CISA/NCSC Joint Alert Warns of APT Groups Targeting Healthcare and Essential Services

by Margaret Young Levi and Kathie McDonald-McClure

On May 5, 2020, the U.S. Department of Homeland Security (DHS) Cybersecurity and Infrastructure Security Agency (CISA) and the United Kingdom’s National Cyber Security Centre (NCSC) issued a joint alert warning of techniques that advanced persistent threat (APT) groups are using to exploit the COVID-19 pandemic.

APT groups target and exploit organizations responding to COVID-19, such as healthcare organizations, pharmaceutical companies, universities, medical research organizations, and local governments. These groups seek to steal “bulk personal information, intellectual property, and intelligence that aligns with national priorities.” For example, pharmaceutical companies, medical research organizations, and universities have been targeted in order to steal sensitive research into COVID-19-related medicine for both commercial and governmental benefit.

These cybercriminals employ a variety of techniques to steal data.

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Data Security in the “New Normal” of Teleworking

By Margaret Young Levi and Kathie McDonald-McClure

The 2020 worldwide pandemic will go down in the history books much like the 1918 Spanish Flu.  One big difference between then and now: the technology that has enabled millions of us to remain moderately productive “at work” from the comfort of our homes.  Welcome to the “new normal” of telework.  Being comfy at work in yoga pants – saving time by not having to dress for “the office” as we once knew it.  Shorter commutes, with coffee refills only steps away in the “breakroom” – our kitchens.  Staying connected to our co-workers, clients and work associates in Brady Bunch style, creating a little mystique with virtual backgrounds on Zoom, Microsoft Teams or WebEx video conferencing platforms.

As relaxed as we may be in the new normal of teleworking, it’s not a time to relax when it comes to being vigilant in securing the confidences of our employers, employees, clients or customers.  Teleworking brings new technology challenges:  learning new software and conferencing programs, managing confidential paper documents, and protecting electronic data.  And since our homes are now an extension of our offices, these challenges may create additional exposure for employers. As office workers and healthcare providers switched to telework and telehealth under state stay-at-home orders, malicious cyber actors were ramping up to take advantage of the security gaps that would inevitably accompany such a sudden transition. Wyatt data privacy counsel offer practical tips to protect employer and client data, as well as personal information, in the new normal of telework.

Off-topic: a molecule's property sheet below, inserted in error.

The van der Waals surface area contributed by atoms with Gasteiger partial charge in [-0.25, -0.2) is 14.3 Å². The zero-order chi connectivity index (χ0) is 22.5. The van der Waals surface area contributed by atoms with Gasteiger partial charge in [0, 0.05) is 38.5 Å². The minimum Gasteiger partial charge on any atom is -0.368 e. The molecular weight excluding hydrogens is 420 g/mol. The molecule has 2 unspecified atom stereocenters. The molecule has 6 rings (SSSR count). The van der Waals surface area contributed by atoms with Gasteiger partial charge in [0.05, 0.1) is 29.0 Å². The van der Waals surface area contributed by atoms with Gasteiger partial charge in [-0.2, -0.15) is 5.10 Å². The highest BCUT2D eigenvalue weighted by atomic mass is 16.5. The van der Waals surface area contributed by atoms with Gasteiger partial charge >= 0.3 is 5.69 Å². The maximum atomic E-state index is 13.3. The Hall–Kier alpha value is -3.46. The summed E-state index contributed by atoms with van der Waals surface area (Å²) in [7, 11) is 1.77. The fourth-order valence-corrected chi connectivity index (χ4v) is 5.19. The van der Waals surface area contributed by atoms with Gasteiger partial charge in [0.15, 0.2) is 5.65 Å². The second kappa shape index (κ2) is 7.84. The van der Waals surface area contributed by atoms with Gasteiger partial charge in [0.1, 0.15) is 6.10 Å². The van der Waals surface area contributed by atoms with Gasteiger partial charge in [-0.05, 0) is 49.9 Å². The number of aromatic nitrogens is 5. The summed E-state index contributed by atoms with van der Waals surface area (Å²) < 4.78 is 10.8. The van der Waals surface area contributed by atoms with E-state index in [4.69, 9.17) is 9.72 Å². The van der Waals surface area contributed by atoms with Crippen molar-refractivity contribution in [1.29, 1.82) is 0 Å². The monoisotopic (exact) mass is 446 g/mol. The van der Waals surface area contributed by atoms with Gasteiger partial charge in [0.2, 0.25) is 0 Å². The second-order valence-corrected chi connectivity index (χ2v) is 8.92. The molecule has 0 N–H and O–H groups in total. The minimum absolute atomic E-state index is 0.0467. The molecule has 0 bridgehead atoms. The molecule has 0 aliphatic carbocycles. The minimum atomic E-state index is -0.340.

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CMS Issues COVID-19 Related Extension of the Deadline for Hospitals to Implement Electronic Patient Event Notifications

by Margaret Young Levi and Kathie McDonald-McClure

Last year, we wrote about the CMS Proposed Rule on Hospital EHR “Electronic Patient Event Notifications” in which CMS proposed new Medicare Conditions of Participation (CoPs) for hospitals that will require the hospital to send electronic event notifications to primary care or post-acute care providers identified by the patient when a patient has been admitted, discharged, or transferred (ADT Notifications).  ADT Notifications are an outgrowth of the 21st Century CURES Act passed by a bi-partisan majority of Congress and signed into law on December 13, 2016 (CURES Act). The CURES Act contains aggressive goals to promote the interoperability of electronic health records and patient access to their health information.

The objective of ADT Notifications is to improve care coordination and patient outcomes. These ADT Notifications are to be integrated into either the hospital’s interoperable certified electronic health record technology (CEHRT) or other electronic administrative system such as a registration system. An ADT Notification will be required when the patient is: